Storing carbon dioxide underground by turning it into rock

Date:
November 18, 2016
Source:
American Chemical Society
Summary:
In November, the Paris Climate Agreement goes into effect to reduce global carbon emissions. To achieve the set targets, experts say capturing and storing carbon must be part of the solution. Several projects throughout the world are trying to make that happen. Now, a study on one of those endeavors has found that within two years, carbon dioxide injected into basalt transformed into solid rock.

READ THE FULL ARTICLE: SCIENCE DAILY

More Effective Carbon Fixation

 

 

Researchers Engineer Biosynthetic Pathway for More Effective Carbon Fixation

A diagram of the carbon cycle, showing how carbon moves around the planet.(Credit: U.S. Department of Energy Joint Genome Institute)

It is a known fact that different varieties of organisms on earth extract enzymes to convert CO2 into organic compounds such as sugars (e.g. plants convert CO2 via photosynthesis). However, attempts at exploiting such potentials to convert CO2 into products of high value, e.g. renewable chemicals and biofuel, have not been successful enough. Although the increasing concentration of atmospheric CO2 is an issue, scientists view it as an opportunity.

A group of researchers at the Max Planck Institute (MPI) for Terrestrial Microbiology in Marburg, Germany, have leveraged the DNA synthesis expertise of the U.S. Department of Energy Joint Genome Institute (DOE JGI) to reverse engineer a biosynthetic pathway to enable more effective carbon fixation.

The innovative pathway is formed with a new CO2-fixing enzyme that can convert CO2 close to 20 times faster than the most prevalent natural enzyme that captures CO2 in plants by making use of sunlight as energy. The research work was reported in the journal Science, in the 18 November, 2016 issue.

We had seen how efforts to directly assemble synthetic pathways for CO2-fixation in a living organism did not succeed so far. So we took a radically different, reductionist approach by assembling synthetic principal components in a bottom-up fashion in a test tube.

Tobias Erb, MPI

The group started by working on multiple theoretical CO2-fixation paths that could lead to continuous carbon cycling. However, they did not discontinue the study there. “We did not restrict our design efforts to known enzymes, but considered all reactions that seemed biochemically feasible,” Erb said.

Read the full article: AZO Cleantech

Carbon sink by trees on agricultural land

 

Photo credit: CIAT

Trees on agricultural land sink four times more carbon

by

Deborah Bossio: Co-author of the study and CIAT’s Director of Soil Research., CIAT

http://blog.ciat.cgiar.org/11559/

Trees grown on agricultural land significantly contribute to global carbon budgets, say authors in this recent study.

If carbon from trees grown on agricultural land was well accounted for, total carbon estimates for agricultural land would be more than four times higher than they currently are, they add.

This is good news, and getting better: between 2000 and 2010, tree cover on agricultural land increased –three percent, resulting in a 4.6 percent increase in biomass carbon globally.

Yet while the importance of carbon stored by forests is widely recognized, carbon stored by trees on agricultural land has been much ignored, authors say.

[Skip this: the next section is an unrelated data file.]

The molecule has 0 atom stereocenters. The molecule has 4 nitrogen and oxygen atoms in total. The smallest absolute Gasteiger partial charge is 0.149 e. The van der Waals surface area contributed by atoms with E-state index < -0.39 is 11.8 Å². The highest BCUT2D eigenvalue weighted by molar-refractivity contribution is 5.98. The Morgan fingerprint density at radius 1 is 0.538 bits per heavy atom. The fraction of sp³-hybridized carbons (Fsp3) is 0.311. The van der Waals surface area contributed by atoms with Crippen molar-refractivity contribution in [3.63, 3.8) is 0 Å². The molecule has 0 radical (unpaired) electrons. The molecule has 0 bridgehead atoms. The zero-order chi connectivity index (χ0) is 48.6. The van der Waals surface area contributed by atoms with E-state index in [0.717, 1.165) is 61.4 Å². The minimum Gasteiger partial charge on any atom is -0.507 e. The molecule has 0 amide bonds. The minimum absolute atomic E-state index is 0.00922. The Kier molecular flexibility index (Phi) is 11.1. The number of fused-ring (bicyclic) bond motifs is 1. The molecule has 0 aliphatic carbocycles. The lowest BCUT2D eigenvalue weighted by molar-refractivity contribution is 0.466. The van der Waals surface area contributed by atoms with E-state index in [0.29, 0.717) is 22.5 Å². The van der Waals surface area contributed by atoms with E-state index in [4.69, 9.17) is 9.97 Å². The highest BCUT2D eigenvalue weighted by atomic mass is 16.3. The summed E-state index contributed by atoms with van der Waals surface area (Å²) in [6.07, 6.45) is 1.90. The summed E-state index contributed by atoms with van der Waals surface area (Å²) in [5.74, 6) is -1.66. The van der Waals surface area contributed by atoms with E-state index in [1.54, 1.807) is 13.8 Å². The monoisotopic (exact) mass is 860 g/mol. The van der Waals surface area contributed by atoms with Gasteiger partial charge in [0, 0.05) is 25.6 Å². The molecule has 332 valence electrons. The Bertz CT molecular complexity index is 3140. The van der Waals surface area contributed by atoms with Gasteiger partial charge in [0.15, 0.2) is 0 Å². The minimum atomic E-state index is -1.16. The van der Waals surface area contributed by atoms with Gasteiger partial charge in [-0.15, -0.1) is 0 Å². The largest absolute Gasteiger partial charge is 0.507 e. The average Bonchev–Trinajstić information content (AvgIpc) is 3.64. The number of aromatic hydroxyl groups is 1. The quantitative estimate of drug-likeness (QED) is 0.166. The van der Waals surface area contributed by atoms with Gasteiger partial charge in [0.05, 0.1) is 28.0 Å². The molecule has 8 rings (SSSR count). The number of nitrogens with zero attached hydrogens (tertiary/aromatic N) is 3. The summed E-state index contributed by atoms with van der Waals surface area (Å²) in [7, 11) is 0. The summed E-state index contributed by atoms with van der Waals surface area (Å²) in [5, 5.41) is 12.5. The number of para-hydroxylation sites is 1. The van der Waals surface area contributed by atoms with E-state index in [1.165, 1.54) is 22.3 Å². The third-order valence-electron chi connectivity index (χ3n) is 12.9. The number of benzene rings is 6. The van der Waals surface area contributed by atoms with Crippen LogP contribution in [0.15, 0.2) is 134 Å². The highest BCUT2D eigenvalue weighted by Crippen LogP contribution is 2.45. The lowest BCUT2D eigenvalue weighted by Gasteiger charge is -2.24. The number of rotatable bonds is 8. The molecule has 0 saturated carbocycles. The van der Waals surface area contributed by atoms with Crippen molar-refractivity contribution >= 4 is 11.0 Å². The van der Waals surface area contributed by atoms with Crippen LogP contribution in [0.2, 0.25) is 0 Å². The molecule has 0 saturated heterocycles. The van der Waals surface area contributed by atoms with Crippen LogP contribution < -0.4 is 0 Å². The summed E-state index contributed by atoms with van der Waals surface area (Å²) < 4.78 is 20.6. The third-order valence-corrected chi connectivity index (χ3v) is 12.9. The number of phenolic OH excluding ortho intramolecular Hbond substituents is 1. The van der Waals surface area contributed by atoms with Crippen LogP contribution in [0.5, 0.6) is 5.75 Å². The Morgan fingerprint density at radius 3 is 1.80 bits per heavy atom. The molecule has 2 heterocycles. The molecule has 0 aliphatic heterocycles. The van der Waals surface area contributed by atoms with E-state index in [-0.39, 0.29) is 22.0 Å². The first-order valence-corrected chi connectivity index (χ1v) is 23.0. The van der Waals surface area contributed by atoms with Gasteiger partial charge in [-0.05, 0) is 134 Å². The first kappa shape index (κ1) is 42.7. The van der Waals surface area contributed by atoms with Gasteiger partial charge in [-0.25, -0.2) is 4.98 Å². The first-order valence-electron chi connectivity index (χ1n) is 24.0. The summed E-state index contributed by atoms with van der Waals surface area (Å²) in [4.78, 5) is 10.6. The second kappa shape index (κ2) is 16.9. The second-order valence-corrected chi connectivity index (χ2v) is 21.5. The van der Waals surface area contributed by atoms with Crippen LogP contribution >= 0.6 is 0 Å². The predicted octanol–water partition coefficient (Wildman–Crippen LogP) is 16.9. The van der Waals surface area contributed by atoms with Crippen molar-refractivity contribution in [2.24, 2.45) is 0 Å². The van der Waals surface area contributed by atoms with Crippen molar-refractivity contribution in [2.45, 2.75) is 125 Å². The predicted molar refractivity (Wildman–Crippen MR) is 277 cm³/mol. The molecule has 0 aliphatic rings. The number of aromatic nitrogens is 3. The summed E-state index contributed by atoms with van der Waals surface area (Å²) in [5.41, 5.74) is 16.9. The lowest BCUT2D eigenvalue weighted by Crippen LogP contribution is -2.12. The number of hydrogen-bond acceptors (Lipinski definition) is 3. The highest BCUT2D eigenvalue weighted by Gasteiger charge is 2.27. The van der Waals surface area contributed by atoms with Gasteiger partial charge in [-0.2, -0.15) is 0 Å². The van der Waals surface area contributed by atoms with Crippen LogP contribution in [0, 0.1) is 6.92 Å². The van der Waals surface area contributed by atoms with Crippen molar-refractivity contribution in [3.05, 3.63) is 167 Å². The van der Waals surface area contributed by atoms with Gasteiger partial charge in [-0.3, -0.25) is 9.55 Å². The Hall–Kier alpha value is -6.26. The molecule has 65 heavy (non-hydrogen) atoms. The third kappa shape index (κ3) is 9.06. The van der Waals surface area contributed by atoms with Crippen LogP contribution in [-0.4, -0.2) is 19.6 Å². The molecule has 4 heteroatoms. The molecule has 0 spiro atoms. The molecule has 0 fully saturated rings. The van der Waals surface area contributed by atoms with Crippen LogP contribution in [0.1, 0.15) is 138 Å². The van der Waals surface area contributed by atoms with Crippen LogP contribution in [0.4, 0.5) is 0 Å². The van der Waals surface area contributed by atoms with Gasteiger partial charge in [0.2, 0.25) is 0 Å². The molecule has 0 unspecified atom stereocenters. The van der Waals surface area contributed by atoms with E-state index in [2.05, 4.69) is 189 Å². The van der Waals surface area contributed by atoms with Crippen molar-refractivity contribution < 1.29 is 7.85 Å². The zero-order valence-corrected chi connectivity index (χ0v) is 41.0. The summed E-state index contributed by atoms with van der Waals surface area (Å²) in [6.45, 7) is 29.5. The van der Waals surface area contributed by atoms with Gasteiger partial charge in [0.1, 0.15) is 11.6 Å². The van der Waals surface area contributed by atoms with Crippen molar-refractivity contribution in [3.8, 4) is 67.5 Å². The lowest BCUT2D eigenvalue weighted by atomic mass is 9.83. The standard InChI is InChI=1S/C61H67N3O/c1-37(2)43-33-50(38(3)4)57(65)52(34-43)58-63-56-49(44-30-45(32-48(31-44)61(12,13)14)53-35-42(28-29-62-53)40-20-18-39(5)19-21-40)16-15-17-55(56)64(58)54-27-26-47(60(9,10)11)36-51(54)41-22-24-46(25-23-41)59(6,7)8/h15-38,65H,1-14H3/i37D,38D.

Soil carbon: benefits of sequestration

The soil organic carbon pool is enormous – estimated to be two to three timeshigher than in the atmosphere. The additional carbon that can be stored as soil organic matter is also huge – up to 1.2 Gigatons per year in top soils on agricultural lands alone – another unexploited, under-appreciated carbon sink.

 

The impacts of tropical deforestation will be felt for many years to come.

 

Photo credit: Science Daily

This graph shows modeled annual deforestation rates from 1950 to 2009 in five-year intervals.- Credit: Rosa et al./Current Biology 2016

Effects of past tropical deforestation will be felt for years to come

Source: Cell Press

Summary:

Even if people completely stopped converting tropical forests into farmland, the impacts of tropical deforestation would continue to be felt for many years to come. That’s the conclusion of researchers who have used historical rates and patterns of tropical deforestation around the globe to estimate the resulting carbon emissions and species losses over time.

Read the full story: Science Daily

More extreme droughts could negatively affect carbon sequestration.

 

Photo credit: Science Daily

A new article explains that understanding the seasonality of photosynthesis can help scientists assess whether or not the Amazon is under stress and how it handles and recovers from stress.
Credit: © Pomaikai / Fotolia

Rainforest greener during ‘dry’ season

Source: University of Illinois College of Agricultural, Consumer and Environmental Sciences (ACES)

Summary:

At 2.7 million square miles, the Amazon Jungle is the world’s largest rainforest. Researchers now believe the rainforest has different levels of photosynthesis, with more during the dry season. They report that more extreme droughts due to climate change could negatively affect the rainforest’s ability to sequester carbon through photosynthesis.

Read the full story: Science Daily

Drought and Amazon carbon sink

Photo credit: Science Daily

Fieldwork in the Amazon.
Credit: University of Exeter

Drought stalls tree growth and shuts down Amazon carbon sink, researchers find

Source: University of Exeter

Summary:

A recent drought completely shut down the Amazon Basin’s carbon sink, by killing trees and slowing their growth, a ground-breaking study has found.

Read the full story: Science Daily

Tree cover on agricultural land and carbon budgets

 

Photo credit: Agroforestry World

Faidherbia and tomatoes on a farm in Salima District, Malawi. Photo by Tracy Beedy/World Agroforestry Centre